We can see all kinds of cool mobile apps these days – great apps for sports, stunning games, crazy social apps and anything else you could think of. They provide a fantastic new approach to resolving our day-to-day problems and are dearly loved. Additionally, the media will never stop praising them and describing how creative developers are. Oh, sweet fruits of the mobile revolution, writes Denis Margolin

However, there’s that one category of apps that almost never makes it to the front pages, one many of us would love to use more but at the same time do not feel particularly attached to: mobile banking apps. Some of us use them, but not very enthusiastically. They do work and they do what we want them to do, but not necessarily in an easy or comfortable way."Functional" is the main word that comes to mind to describe them. But, is this really how it should be?

It has always been difficult for banks to provide easy-to-use interfaces for retail products. Prior to the Internet era, it was all about the customer visiting a branch. The computer systems in the branch were designed for trained professionals who were able to make sense of a myriad of fields appearing on the screen at the same time. It may be hard to believe, but not much has changed since then.

Internet banking is, in essence, an updated copy of old internal systems, which often were spring-cleaned, but are unnecessarily complex and demanding. Mobile banking is a 2.0 version of this initial model: a mobile copy of the Internet model, which itself is a copy of the traditional branch model. This technological anachronism helps to at least partly explain our reluctance to fully embrace mobile banking.

Banks continuously invest to provide their customers with tools to manage their finances. Mobile banking solutions primarily provide day-to-day control over bank accounts – but is this really what retail customers need and want? Our concerns in life are much more diverse than just have control over the account. Yes, we need to plan our finances and make payments – but we are not interested in setting up recipients, entering long strings of numbers and browsing through obscure transaction codes and strange references that do not correspond to shop names, just to understand how much we spend on what. This is the technological heritage from the age of the bank branches.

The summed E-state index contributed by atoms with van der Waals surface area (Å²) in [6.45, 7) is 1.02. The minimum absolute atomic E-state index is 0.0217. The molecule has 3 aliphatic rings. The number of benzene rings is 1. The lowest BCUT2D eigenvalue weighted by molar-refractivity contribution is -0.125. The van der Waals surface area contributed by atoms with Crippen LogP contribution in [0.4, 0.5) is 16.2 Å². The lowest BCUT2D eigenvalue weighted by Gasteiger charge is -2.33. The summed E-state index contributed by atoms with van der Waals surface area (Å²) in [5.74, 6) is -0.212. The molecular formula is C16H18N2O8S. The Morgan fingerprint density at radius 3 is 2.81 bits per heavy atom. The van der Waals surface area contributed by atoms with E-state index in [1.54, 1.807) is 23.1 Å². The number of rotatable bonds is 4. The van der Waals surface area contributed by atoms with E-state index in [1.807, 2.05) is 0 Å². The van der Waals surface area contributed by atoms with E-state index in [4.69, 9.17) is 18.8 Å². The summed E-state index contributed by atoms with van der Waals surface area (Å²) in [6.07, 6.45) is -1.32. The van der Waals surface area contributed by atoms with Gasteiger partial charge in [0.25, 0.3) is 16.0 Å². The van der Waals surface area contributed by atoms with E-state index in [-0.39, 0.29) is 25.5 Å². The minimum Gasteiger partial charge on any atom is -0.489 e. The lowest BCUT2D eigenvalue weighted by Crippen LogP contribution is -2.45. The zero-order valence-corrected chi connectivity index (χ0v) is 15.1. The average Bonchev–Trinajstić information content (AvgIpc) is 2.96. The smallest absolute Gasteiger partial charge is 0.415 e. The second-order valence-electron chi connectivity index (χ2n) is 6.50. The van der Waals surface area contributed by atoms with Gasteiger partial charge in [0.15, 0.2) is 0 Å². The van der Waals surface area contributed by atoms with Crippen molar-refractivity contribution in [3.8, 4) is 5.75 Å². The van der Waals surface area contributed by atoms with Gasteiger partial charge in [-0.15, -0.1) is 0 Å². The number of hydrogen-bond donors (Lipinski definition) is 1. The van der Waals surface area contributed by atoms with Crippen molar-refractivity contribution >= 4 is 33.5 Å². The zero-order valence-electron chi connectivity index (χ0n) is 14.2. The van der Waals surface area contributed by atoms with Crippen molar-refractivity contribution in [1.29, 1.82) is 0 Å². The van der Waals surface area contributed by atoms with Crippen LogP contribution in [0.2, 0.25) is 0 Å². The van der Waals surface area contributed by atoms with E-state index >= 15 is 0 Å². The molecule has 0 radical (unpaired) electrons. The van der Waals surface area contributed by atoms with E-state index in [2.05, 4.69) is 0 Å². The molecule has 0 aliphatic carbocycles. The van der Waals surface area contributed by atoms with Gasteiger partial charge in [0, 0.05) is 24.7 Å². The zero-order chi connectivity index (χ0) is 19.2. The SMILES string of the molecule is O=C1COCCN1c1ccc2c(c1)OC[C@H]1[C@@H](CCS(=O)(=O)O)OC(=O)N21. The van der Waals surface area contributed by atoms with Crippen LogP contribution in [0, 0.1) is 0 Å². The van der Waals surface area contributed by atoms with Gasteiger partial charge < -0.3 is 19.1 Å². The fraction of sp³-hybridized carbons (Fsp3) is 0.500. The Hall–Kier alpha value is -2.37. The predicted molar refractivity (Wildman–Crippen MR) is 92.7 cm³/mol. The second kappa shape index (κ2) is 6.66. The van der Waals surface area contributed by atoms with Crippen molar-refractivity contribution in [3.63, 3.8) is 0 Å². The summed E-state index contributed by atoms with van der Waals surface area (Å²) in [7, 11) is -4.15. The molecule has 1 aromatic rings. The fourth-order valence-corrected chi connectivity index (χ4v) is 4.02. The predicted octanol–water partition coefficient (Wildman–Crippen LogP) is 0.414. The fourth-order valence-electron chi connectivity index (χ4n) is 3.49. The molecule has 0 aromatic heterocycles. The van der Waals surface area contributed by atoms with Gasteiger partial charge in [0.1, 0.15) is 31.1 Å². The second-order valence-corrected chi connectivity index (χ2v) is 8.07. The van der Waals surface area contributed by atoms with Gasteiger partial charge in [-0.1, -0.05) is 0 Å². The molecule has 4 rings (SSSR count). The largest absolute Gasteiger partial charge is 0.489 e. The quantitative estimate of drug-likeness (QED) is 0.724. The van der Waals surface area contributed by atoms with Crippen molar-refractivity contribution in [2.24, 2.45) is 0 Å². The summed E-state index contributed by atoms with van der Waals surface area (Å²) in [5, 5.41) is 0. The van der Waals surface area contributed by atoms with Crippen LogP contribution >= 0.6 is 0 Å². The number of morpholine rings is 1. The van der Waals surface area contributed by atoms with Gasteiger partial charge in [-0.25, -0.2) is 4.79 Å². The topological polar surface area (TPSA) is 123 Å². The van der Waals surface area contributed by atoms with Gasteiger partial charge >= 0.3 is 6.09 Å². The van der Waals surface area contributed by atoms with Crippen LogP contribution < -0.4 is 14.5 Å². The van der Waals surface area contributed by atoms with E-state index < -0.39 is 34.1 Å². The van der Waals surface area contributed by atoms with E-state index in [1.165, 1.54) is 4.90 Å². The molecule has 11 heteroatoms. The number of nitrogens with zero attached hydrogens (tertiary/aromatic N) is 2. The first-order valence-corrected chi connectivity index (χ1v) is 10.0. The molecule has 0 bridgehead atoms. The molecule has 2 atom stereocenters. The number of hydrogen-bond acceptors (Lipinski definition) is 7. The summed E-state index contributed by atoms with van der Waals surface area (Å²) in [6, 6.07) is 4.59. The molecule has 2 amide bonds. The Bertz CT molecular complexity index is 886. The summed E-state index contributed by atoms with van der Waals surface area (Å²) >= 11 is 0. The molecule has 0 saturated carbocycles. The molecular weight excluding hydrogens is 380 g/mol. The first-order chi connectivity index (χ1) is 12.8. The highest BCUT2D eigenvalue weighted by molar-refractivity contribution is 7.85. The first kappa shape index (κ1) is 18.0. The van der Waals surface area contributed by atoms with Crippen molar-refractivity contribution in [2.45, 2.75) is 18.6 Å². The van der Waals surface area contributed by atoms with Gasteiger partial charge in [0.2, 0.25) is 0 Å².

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Do we need to go through this entire struggle? Not necessarily. In fact, there are banks that try to assist their customers by making this process much more straightforward. For example, Citibank provides its US-based customers with an iPad app that helps managing personal finances by providing all sorts of useful graphs and charts – including the projection of upcoming payments and transfers. La Caixa Bank of Spain has incorporated OCR elements, so you can pay bills by scanning the barcodes printed on them, without manually entering anything. The list could go on – there are many really clever things banking apps could do for us.

Then, why don’t they all do? It’s hard to tell. Some banks do not seem to believe that having a good app is an investment priority to boost their competitiveness in the market. However, they might be wrong. A few friends of mine recently decided to bank with Barclays based on only one reason: its mobile app, which has a few more features than others on the market. It made me think that it might be just the right time for all banks to reconsider their approach to mobile banking.